AWA – When Two Rivers Collide, uses Maori and Asian Dancers to create a beautiful tension between two cultures using Kapa Haka and Tai Chi to join the Waikato and Yellow rivers together to powerful effect. The string section of the APO is augmented with Taonga Puro (traditional Maori instruments) and Pipa a Chinese mandolin. Waiata Maori, performed by a children’s choir begins the performance and the focus is shared with a large Chinese choir. It’s an exciting mix, sliding between classical cultures which included Bach and Handel. The dance evokes the myth of Ranginui (Sky Father) and Papatuanuku (Earth Mother) being separated by Tane Mahuta. The dancers work in close contact like flocks of starlings, each dancer taking his turn to lead the conflict, constrained by a dramatic semicircle of cables around the dance area. At times I wanted the dancers to take flight up into the cables, escaping the primordial slime in order to free the spirits.  This is not possible with contemporary dance, however, and beautiful as it is, the dancers are limited to delving deep into the floor – grounded with Kapa Haka and Tai Chi elements from which it borrows.

AWA remains a mystery – moving and beautiful. Increasingly New Zealand artists are collaborating to explore cultural relationships as a time when China and Aotearoa are talking trade. This work was well attended and received by a multicultural audience. My hope is that this and similar work will help to break down still prevalent hostility and suspicion amongst Pakeha New Zealanders.

The Bone Feeder began as a play by Renee Liang which was produced in 2010. It’s based on the story of the SS Ventor which left New Zealand in 1902 carrying 499 coffins of exhumed Chinese bodies returning to their homelands in Southern China. The ship was wrecked off Hokianga, finally sinking near the harbour. Coffins and bodies swept ashore were kept by local IWI until a time when they could be claimed by their families. Renee has successfully written an opera libretto for composer Gareth Farr.  This is a first for both artists and augers well for future New Zealand opera.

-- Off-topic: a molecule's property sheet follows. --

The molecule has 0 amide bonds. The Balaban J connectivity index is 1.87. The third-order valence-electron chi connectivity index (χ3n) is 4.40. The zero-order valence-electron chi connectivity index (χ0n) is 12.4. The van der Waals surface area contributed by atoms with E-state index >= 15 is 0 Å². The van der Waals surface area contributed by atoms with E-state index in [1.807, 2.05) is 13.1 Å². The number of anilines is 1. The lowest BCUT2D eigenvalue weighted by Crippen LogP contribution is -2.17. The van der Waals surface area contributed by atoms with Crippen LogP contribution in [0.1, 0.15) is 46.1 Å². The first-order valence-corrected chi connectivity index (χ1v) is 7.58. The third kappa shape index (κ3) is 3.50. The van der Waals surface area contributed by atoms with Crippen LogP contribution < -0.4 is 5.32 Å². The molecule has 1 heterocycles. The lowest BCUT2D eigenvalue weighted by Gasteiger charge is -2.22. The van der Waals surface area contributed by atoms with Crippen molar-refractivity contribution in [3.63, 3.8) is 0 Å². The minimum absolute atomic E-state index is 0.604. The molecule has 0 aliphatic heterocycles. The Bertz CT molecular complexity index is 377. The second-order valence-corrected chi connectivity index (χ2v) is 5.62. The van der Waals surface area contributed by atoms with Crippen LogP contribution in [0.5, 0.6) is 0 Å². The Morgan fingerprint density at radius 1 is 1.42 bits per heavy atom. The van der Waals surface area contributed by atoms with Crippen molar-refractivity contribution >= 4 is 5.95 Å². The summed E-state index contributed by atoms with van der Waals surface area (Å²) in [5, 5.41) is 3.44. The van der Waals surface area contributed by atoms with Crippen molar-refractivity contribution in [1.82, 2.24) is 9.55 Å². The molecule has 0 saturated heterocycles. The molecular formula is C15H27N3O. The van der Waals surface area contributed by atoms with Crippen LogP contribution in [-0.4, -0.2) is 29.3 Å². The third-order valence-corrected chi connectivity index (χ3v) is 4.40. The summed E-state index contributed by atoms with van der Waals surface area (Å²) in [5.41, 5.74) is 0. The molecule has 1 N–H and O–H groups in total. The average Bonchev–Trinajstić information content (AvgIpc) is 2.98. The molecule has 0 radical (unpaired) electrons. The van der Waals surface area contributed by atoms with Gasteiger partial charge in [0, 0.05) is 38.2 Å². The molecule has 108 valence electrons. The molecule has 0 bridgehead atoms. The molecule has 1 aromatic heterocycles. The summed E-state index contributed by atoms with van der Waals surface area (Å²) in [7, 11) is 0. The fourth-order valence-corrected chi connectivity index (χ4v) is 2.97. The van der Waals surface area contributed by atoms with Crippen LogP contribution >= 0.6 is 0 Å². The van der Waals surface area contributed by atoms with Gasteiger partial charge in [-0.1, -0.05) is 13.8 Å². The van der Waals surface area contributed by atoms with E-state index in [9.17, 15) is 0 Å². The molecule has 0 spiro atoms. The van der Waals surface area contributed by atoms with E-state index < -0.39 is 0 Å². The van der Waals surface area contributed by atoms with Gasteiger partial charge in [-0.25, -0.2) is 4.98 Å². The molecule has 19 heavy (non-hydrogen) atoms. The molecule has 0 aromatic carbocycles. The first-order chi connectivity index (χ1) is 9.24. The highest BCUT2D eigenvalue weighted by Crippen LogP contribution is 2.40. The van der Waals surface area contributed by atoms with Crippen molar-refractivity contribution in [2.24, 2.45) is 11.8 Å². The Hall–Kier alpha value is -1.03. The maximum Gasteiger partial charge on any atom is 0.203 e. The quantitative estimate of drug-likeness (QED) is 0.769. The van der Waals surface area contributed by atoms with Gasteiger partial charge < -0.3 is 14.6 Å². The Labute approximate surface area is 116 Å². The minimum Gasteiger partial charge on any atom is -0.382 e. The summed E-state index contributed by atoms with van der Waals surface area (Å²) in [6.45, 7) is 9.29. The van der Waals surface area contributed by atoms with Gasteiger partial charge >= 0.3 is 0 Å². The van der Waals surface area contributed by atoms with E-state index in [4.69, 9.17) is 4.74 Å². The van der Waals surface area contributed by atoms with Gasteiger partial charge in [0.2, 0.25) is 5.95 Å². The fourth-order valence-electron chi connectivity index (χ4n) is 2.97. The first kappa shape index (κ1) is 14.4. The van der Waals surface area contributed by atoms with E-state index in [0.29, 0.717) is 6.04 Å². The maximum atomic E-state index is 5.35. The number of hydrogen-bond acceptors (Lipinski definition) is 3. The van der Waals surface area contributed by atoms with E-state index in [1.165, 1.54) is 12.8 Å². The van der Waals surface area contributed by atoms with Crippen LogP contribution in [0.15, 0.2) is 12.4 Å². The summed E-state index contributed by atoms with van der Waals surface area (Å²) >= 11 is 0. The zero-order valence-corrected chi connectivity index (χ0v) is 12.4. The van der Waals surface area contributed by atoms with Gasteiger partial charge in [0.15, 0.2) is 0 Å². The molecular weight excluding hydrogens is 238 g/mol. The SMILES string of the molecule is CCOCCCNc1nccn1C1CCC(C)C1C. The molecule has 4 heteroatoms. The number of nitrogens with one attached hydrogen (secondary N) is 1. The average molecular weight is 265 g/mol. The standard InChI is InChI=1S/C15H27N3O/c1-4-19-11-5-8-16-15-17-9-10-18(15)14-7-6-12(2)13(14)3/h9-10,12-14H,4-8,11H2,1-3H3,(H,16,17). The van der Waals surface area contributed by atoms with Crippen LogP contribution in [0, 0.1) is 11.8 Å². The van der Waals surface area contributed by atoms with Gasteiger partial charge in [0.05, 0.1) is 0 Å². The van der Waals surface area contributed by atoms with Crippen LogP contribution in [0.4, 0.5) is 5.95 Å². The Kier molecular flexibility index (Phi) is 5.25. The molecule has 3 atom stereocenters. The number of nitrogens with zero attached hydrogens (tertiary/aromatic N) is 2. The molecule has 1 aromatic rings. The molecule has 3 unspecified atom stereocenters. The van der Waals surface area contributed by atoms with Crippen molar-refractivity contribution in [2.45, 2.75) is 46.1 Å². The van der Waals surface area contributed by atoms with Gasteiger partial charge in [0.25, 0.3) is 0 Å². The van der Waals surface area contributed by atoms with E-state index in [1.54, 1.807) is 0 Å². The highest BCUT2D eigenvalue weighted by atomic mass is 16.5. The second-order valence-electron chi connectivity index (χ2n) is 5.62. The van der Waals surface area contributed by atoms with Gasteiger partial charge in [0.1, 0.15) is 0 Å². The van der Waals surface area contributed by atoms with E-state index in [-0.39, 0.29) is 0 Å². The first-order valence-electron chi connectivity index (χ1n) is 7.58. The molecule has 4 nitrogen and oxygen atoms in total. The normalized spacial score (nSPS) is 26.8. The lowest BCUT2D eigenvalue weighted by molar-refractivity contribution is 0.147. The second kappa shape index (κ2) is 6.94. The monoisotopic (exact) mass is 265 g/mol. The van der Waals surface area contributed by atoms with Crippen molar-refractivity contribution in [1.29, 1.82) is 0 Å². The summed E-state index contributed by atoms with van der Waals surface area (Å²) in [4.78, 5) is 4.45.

Farr has drawn on his early experience with the Indonesian Gamelan and expanded his composition skills to incorporate Chinese classical instruments – flute, fiddle and zither. A violin, a cello, marimba and Taonga Púoro make up the orchestra.

Young Ben, beautifully portrayed and sung by Australian tenor, Henry Choo meets The Ferryman (Tioti Rakero) and asks to be taken to Mitimiti cemetery where the bones of his ancestor, Kwan and three of his countrymen are excited at the prospect of finally going home.  When Kwan sees his descendant, he is reminded of his New Zealand wife. Chinese workers were forbidden to bring their women to Aotearoa and some took local wives, occasionally travelling back to China with money and to produce more sons. Ben, however is part of his New Zealand family so there is a question in Kwan’s mind. Is it appropriate for his bones to return to China? The plight of his Chinese wife, Wei wei is delicately portrayed by Xing Xing, while Chelsea Dolman does credit to Louisa. Together with four other female singers, they create a fantastic and atmospheric chorus. There is a scene where Ben can, in a dream, see Kwan and he is persuaded not to dig up the bones but feed them instead.

Chinese came to Aotearoa with the gold rush and have been here ever since and almost as long as the Europeans. They worked quietly tending their market gardens and selling the freshest fruit and vegetables in small towns all over the country. When the UK joined the Common Market (as it was then) New Zealand looked to Asia for markets, beginning a new wave of immigrants. It is helpful for Pakeha and Maori New Zealanders to be reminded of this long history and to learn, at last, about another culture.